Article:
Monday, December 27, 2010

A 24" and an 8"

I went out last night to our club's observatory, and got to learn a bit of my way around controlling the observatory's 24" Ritchey-Chretien.  My plan was to look at clusters in M31.  I did all the observing in the 24" through the camera, with exposures from 5 to 200 seconds.  I started with a very quick and shapely image of the spiral galaxy M74 that I didn't save.  And M76, the Little Dumbbell, looked like its big cousin.  I tried for a galaxy cluster, but at my exposure times I could barely see anything.

Then I moved on to what I was primarily aiming at: the M31 clusters.  I did see G1, G76, G78, G81 and G280.  The hard part wasn't seeing the objects, but identifying them, as at the resolution of the camera I was using they all just looked like stars, as can be seen in my photo on the right, except maybe G1 (the bigger circles are just brighter stars).  G1 has two stars from our galaxy really close to it and looks like the head of Mickey Mouse, with the stars being its ears, which made it easy to identify.  The others I just had to correlate against SIMBAD images and the M31 clusters catalog in AstroInfo.  Since AstroInfo only goes up to magnitude 12.7 in stars, there were very few stars in each camera field of view to correlate with, but I think I did manage to identify all the objects by their relative positions to these stars.

I also looked at one open cluster in M31 for good measure: VDB0-B195D.  It looked like it had some detail around the bottom edge, though the supposed detail may just be foreground Milky Way stars.  The photo also captured NGC 206, a fragment of M31, and a bunch of prominent dark lanes in the M31 background.  None of these are amazing photos--they're more like quick observing.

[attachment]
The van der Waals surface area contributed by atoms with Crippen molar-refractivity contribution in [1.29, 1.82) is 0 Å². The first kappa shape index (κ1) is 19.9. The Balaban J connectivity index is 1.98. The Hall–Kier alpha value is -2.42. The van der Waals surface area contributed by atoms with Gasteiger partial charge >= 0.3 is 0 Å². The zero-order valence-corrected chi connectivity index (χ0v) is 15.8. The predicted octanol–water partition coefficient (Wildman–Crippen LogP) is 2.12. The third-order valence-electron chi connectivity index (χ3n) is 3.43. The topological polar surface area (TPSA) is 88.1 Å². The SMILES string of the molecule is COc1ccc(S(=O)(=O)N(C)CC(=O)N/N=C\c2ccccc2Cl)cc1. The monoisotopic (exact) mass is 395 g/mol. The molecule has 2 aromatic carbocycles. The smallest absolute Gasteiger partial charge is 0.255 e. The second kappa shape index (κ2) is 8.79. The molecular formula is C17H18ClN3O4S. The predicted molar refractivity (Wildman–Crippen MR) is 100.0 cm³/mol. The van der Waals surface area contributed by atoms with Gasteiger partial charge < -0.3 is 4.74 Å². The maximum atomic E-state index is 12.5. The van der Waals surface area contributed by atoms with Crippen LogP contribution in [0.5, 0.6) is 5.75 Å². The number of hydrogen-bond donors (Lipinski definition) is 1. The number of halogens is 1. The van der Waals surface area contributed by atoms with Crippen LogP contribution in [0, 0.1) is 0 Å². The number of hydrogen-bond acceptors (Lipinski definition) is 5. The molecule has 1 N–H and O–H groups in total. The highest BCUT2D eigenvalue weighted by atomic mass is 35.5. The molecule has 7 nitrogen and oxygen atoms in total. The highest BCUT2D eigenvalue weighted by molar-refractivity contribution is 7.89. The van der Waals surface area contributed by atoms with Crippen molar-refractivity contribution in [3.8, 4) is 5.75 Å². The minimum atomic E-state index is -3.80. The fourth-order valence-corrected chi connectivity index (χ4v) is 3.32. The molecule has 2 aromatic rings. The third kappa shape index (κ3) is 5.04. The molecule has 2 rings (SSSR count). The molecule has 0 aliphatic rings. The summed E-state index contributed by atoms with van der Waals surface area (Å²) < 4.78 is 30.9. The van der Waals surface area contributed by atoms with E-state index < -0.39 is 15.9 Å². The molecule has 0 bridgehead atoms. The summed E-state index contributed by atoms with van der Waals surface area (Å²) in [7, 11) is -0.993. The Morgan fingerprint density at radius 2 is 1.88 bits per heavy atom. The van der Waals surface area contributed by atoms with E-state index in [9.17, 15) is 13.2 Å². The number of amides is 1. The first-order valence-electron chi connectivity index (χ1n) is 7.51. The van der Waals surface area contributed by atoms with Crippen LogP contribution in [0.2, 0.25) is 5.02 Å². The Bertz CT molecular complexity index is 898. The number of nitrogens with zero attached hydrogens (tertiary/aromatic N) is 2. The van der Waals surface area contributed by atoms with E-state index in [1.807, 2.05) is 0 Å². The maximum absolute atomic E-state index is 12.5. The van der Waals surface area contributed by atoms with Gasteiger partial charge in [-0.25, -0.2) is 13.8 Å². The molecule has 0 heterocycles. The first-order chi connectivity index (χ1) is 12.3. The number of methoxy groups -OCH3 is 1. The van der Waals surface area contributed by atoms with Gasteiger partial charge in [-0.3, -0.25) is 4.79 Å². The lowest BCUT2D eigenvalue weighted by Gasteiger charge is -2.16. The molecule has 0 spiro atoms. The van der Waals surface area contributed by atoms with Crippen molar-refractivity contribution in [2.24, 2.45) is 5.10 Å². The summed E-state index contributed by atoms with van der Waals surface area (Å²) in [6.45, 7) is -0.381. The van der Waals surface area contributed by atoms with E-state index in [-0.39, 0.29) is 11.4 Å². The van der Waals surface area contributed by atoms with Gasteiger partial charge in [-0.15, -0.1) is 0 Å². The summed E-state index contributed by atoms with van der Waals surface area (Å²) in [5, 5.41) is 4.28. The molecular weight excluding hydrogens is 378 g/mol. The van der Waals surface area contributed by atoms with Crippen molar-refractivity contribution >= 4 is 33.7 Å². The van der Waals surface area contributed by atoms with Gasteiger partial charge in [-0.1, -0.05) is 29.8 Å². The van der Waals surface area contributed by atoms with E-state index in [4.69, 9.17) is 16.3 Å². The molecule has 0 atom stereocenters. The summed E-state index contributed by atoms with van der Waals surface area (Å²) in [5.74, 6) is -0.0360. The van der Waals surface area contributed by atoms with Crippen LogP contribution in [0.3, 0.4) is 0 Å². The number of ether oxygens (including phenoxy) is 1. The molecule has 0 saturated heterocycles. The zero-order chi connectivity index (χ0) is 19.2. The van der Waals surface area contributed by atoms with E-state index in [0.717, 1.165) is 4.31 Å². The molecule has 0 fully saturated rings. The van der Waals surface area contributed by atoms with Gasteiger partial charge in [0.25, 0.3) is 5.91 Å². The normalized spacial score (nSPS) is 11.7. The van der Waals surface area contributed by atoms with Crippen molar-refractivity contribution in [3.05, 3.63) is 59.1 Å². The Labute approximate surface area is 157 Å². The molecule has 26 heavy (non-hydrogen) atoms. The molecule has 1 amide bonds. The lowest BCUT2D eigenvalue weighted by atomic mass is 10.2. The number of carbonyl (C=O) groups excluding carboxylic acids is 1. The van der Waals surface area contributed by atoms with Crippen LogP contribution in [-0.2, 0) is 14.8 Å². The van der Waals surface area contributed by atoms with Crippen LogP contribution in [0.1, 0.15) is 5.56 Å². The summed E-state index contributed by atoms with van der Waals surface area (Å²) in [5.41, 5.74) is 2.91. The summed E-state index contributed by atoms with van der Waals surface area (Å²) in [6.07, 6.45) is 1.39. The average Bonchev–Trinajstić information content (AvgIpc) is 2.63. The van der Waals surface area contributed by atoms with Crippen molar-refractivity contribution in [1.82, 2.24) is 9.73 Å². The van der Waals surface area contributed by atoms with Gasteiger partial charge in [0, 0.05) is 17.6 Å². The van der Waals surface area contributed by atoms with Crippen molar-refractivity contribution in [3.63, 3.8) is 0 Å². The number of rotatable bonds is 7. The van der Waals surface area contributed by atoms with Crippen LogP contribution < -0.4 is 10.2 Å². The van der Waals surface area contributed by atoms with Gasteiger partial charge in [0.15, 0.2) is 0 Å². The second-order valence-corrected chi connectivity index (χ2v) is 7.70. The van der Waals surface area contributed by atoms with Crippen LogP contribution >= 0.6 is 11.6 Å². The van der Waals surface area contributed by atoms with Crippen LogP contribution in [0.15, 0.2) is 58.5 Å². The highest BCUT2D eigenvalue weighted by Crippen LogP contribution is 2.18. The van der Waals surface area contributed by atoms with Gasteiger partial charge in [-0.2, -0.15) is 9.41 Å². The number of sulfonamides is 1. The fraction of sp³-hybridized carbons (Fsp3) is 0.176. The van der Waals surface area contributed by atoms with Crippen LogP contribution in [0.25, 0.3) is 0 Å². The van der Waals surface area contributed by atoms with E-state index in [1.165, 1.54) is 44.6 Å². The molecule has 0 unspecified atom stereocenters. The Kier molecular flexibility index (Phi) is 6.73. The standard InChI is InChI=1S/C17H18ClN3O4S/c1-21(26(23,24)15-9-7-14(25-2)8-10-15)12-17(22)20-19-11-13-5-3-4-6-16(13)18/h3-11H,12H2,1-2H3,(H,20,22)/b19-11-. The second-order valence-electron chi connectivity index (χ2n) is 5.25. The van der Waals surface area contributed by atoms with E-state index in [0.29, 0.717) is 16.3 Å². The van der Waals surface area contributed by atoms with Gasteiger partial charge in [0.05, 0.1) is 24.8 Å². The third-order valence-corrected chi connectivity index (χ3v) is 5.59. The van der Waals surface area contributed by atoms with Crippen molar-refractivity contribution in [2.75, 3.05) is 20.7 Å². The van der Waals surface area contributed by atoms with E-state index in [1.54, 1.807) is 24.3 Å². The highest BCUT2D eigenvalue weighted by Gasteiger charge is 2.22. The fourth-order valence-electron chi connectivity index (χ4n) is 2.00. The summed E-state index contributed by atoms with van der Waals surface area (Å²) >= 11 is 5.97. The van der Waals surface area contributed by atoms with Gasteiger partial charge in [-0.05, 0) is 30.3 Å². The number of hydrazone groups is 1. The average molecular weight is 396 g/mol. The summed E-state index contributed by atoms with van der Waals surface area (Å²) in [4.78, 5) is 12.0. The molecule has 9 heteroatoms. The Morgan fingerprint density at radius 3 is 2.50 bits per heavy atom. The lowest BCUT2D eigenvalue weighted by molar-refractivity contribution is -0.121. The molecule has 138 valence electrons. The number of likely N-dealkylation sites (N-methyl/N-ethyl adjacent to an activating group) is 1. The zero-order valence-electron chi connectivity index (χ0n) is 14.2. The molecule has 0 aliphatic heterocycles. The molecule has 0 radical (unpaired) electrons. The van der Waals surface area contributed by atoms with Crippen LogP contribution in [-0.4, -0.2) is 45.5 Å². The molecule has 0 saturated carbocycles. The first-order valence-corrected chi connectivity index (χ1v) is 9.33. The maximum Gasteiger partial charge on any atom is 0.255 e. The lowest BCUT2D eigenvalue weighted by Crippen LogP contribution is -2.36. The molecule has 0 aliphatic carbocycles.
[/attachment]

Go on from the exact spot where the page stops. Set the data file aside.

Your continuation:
I ended up my session on the 24" with a look at Comet Hartley, which I hadn't seen since earlier in the fall.  It was fairly low in the sky, but it was definitely there (see glow to left of center).  I was pleased that 2sky got its position correct.

I then went to the observing field to pick up my Coulter 8" which I had put out in the field at the beginning of the night.  There was ice on the tube, but the scope worked great (except for a problem with the red dot finder that I need to fix).  I had a quick look at M33.  I couldn't see the spiral arms, but I did see hints of detail, and it was quite large.  And then I looked at M42 and it had lovely color: greenish-blue near the Trapezium, moving to reddish-pink in the wings.

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